• gaining domain expertise in the subject matter you're critiquing, so that you don't have to pause as much, since part of what kills the energy is the pause itself. If it takes me a minute to figure out what as wrong with a thing, then at best I can transmute the energy from "high excitement" to "tranquil reflection", and sometimes I really needed the high excitement. Whereas nowadays, I'm slightly better than I was 5 years ago at quickly noticing what was off about a thing and having a cached way of talking about it.
comment by mr-hire · 2019-03-12T11:53:37.121Z · score: 3 (2 votes) · LW · GW

Yes, this is very related to the benefits of what vibing is. I think that "communication with emotional flow" is as close to a succinct description of vibing as I've gotten to. By respecting the emotional energy in the room you can be honest without breaking the vibe of flow.

On a more meta note, I really appreciate that all of your comments on my posts seem to make an effort to model the norms I put in my commenting guidelines. I don't know if it's intentional or not but it is appreciated.

comment by Qiaochu_Yuan · 2019-03-11T23:52:17.674Z · score: 9 (6 votes) · LW · GW

Yes, I strongly agree that this is missing and it sucks. I have a lot to say about why I think this is happening, which hopefully will be converted from a Google Doc into a series of blog posts soonish.

comment by mr-hire · 2019-03-12T22:08:27.348Z · score: 1 (1 votes) · LW · GW

Looking forward to this. Feel free to send me an invite to look over the google doc.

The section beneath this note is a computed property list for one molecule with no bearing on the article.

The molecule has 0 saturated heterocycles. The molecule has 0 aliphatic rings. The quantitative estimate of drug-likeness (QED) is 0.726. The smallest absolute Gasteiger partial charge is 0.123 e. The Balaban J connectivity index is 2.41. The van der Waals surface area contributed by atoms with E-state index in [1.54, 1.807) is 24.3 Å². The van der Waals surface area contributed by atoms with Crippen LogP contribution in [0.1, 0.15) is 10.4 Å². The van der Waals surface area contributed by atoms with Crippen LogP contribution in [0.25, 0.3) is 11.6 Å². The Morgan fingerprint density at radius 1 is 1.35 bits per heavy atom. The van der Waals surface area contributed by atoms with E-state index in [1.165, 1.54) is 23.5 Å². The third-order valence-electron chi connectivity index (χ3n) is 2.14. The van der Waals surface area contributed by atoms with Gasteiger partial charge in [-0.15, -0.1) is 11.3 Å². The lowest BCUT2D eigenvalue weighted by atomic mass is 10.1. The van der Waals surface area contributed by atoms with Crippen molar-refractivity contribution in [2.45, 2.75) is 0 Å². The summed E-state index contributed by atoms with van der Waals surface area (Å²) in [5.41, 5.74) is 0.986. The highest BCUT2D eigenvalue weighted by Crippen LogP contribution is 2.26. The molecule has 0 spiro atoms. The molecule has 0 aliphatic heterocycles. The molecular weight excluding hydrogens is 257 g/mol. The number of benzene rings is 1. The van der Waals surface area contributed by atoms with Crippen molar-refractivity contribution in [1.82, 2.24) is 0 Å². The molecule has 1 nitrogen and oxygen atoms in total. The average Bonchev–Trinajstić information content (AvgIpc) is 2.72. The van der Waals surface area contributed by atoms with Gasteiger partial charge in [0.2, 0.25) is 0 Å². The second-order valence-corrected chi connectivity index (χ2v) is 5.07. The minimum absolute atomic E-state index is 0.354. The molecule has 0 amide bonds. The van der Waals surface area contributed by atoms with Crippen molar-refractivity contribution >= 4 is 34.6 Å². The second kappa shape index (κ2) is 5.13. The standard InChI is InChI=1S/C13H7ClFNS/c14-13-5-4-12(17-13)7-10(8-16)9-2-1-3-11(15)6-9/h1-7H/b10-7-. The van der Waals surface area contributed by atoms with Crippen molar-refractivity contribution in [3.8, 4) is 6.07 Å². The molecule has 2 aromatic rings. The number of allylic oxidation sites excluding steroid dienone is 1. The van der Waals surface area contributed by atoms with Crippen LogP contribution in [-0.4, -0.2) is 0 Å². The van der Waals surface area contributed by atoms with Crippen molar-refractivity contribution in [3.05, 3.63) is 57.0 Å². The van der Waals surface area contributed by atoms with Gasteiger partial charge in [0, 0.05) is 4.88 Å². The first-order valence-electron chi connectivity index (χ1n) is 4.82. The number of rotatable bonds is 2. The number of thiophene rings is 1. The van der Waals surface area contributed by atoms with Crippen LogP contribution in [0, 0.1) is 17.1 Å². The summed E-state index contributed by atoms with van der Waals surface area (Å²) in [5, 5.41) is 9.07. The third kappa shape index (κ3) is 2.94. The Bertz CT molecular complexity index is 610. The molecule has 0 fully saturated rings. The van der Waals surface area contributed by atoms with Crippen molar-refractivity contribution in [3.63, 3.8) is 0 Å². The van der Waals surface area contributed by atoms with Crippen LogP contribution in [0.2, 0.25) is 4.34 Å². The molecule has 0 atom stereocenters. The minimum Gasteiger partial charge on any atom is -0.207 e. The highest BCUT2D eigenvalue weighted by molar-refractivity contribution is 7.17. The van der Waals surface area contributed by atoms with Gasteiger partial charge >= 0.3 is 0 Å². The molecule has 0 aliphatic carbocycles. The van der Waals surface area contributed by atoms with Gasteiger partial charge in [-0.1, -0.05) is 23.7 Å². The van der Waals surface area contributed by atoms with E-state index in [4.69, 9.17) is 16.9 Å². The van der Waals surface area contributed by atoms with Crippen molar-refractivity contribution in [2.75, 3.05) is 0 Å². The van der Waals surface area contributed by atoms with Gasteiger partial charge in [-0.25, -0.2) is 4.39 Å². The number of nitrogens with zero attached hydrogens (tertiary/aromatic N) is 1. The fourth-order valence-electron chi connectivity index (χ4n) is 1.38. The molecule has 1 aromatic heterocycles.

comment by Alexei · 2019-03-11T23:55:54.914Z · score: 3 (2 votes) · LW · GW

Yes, but also once you get good at vibing you want to go vibe with people on your favorite frequency / topic. Also I think some topics are more “vibable“ than others, and rationality is just not one of them.

comment by gjm · 2019-03-12T01:47:36.970Z · score: 20 (7 votes) · LW · GW

It's gotta be tough to engage in any sort of rationality with a mindset that says that "thoughts are poison to the flow of value".

comment by Elo · 2019-03-12T02:01:18.231Z · score: 7 (4 votes) · LW · GW

It's tricky, that's for sure.

It's less that thoughts alone are poison and more that, spending attention on thoughts is poison to the process of observing being (because it's distracting from the pure observing being-ness of being).

Enjoying the music is different from saying "I enjoy the music". In that difference is the difference between the thought and the doing part of enjoying the music.

comment by gjm · 2019-03-12T02:58:45.486Z · score: 22 (7 votes) · LW · GW

There are plenty of things that are usually impaired by thinking. Thinking, however, is not one of them. So while I'm sure you could "vibe" about rationality, that would need to be an activity very different from actually doing rationality.